Take Time To Teach

Over the holidays this year my son finally mastered the art of tying a necktie. I was also around 15 or 16 when my dad taught me.

Sam masters a new, grown-up skill. Photos courtesy of Ron Ciancutti.

We Ciancutti men wear a half-Windsor drawn very tight. There’s nothing sloppier-looking than a big, loose top knot parked under a man’s chin; it makes him look like he’s wearing an ascot. Sammy nailed it on the third try before we headed off to a formal dinner.

It’s been easier coaxing him into dressing up lately. His ever-increasing height (6 feet, 1 inch at the last check) has leaned his frame out nicely, and he’s starting to appreciate the finer things, like well-made clothes and food beyond chicken and fries. His braces came off just before Thanksgiving, so the boy is definitely working on being the “total package,” as it were.

I hate to sound like an old timer, but wow, where did those 15 years go? I can barely recall when he wasn’t even here. Then suddenly he was, and my wife and my lives were all about him, just like it changed with each of the previous kids except for one minor difference–Sam’s the last one.

And like a guy about to retire from a company he loves, every “last thing” I do with Sam has much more significance because I have found being a father is the greatest honor of all.

I recall reading an interview with Tip O’Neill, former congressional House Speaker, who said his last year on Capitol Hill was filled with people saying, “Ah, well—your last budget meeting, eh?” and “Oh, Tip, the last rap of the gavel, huh?” He said it drove him mad—all the constant sentimentality. So I’ll try not to tarry too long here, but I wouldn’t be the writer you’ve come to know without reflecting at this juncture.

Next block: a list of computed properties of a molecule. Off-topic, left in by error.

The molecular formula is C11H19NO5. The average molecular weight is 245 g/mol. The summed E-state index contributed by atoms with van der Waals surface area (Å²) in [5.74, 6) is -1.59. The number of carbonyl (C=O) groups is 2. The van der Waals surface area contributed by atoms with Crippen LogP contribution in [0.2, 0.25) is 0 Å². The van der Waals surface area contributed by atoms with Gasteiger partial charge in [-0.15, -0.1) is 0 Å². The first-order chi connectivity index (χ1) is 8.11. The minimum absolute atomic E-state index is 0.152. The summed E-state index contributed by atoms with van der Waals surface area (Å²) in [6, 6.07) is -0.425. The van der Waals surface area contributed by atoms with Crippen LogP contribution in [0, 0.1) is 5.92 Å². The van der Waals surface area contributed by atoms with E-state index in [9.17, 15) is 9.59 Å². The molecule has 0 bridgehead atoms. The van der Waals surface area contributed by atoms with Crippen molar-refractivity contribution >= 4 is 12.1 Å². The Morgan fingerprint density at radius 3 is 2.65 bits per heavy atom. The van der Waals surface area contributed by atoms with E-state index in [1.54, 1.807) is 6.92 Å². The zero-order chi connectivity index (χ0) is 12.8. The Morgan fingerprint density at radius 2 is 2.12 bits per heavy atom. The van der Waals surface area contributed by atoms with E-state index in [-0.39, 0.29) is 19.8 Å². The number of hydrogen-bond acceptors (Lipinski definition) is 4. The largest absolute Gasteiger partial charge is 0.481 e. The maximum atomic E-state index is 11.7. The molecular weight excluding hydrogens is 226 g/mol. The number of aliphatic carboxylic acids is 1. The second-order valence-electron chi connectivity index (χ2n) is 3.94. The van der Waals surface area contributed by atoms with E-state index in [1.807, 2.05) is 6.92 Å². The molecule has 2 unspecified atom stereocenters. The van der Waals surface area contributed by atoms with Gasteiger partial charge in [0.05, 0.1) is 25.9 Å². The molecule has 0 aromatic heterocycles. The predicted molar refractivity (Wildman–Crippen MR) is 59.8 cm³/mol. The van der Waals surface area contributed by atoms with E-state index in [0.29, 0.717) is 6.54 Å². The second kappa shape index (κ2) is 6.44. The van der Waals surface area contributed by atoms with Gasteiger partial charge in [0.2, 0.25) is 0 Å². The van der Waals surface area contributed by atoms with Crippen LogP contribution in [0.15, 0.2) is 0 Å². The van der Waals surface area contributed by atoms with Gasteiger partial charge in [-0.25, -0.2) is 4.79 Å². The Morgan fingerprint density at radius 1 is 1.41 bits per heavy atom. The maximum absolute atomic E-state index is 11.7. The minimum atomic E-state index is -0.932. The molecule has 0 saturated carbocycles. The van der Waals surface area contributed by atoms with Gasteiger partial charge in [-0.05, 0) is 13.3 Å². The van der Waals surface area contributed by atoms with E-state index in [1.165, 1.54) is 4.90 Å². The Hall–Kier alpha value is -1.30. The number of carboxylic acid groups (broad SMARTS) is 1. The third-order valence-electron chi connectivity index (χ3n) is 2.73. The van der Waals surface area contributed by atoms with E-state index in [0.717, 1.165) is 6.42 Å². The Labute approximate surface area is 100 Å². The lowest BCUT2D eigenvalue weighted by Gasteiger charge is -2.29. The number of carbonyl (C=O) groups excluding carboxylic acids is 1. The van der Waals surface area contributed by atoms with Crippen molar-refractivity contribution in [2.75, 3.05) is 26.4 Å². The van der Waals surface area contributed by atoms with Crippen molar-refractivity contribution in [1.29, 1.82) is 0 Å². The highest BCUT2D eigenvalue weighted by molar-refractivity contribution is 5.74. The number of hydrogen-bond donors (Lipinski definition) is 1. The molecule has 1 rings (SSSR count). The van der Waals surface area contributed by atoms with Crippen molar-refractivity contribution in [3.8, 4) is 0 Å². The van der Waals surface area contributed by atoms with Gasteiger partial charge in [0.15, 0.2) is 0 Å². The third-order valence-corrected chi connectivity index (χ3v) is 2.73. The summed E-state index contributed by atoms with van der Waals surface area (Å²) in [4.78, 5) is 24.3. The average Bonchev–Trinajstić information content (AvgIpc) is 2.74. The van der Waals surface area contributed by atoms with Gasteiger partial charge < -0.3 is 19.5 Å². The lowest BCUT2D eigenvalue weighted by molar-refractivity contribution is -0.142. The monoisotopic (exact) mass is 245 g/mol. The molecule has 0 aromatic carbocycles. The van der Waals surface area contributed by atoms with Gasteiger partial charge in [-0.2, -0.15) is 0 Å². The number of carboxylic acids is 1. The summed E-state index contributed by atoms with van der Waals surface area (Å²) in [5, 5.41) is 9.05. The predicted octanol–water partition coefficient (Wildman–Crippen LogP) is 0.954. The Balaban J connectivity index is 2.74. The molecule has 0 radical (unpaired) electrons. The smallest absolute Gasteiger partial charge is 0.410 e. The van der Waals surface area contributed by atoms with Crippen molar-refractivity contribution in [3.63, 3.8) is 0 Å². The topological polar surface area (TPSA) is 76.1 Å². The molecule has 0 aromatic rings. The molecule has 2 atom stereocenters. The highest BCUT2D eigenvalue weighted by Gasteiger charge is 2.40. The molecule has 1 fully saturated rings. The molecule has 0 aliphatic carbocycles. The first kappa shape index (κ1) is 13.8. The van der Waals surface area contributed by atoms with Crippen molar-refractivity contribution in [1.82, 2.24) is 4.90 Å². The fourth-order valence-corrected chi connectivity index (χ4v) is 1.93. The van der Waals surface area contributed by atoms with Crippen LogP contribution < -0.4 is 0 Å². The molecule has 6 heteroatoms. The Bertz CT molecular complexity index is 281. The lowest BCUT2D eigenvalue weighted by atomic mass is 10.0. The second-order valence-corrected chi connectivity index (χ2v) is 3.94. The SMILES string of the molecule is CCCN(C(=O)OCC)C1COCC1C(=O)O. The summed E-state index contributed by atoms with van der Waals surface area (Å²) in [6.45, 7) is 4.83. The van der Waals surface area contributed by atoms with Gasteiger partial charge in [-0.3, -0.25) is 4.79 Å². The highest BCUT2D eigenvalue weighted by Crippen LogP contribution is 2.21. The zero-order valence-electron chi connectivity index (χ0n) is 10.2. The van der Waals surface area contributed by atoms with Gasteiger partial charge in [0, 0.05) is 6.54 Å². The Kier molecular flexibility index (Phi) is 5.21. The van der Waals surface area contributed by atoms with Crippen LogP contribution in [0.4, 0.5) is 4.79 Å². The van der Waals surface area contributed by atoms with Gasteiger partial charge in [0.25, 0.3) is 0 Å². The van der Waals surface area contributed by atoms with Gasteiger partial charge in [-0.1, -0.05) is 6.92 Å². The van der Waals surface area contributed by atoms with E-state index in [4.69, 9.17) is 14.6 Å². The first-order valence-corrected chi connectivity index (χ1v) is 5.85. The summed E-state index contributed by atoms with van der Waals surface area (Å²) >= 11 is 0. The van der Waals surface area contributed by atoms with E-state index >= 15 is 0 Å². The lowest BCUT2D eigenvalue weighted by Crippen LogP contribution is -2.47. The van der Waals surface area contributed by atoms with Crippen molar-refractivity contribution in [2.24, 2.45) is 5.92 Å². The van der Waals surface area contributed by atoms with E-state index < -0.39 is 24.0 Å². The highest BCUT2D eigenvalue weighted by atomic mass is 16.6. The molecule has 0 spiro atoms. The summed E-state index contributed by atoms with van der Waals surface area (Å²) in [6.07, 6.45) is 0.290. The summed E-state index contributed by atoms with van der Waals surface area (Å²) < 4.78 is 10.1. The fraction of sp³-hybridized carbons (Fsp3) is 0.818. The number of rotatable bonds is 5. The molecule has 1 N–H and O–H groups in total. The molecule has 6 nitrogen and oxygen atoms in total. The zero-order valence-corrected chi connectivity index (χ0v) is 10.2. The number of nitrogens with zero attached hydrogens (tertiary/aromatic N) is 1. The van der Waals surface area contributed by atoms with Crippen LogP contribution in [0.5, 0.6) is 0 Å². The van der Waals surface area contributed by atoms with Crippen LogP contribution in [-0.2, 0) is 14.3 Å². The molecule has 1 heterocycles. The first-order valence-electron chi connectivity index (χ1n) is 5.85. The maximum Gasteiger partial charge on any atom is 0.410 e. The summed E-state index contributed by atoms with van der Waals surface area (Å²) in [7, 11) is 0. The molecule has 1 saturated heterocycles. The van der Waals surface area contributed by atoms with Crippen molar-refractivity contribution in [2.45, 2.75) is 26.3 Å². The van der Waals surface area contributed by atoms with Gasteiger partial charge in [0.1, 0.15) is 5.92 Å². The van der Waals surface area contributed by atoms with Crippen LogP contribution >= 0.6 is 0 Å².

Quality Vs. Quantity

Some say today’s parents have it much easier than we did. The tools and electronic assistance available today ranges from always-available big-screen movies to handheld devices of every shape and size. A parent’s need to entertain his or her child can now be reduced to the time it takes to teach them a keyboard or remote-control operation.

But I hope young men and women will realize that such instruments will never replace one-on-one time and the benefits a child gains from what I call “floor time,” where Mom or Dad gets down on the floor and plays with a child.

Bernie Kosar, former quarterback for the Cleveland Browns, once said that kids don’t always need “quality” time, they simply need “quantities” of time. Simply being there can make such a difference.

When I think of the hours my family spent at the zoo, sitting in front of the lion exhibit, watching those beasts pace and yawn and roar and eat, and how utterly thrilled Sam became when they came near where he stood, or the Saturday mornings under a pile of pillows and blankets playing “monster in the cave.” And the snow forts, leaf piles, and summer afternoons in the pool; bringing up another child was an endless joy in so many ways.

Father and son, a few years back!

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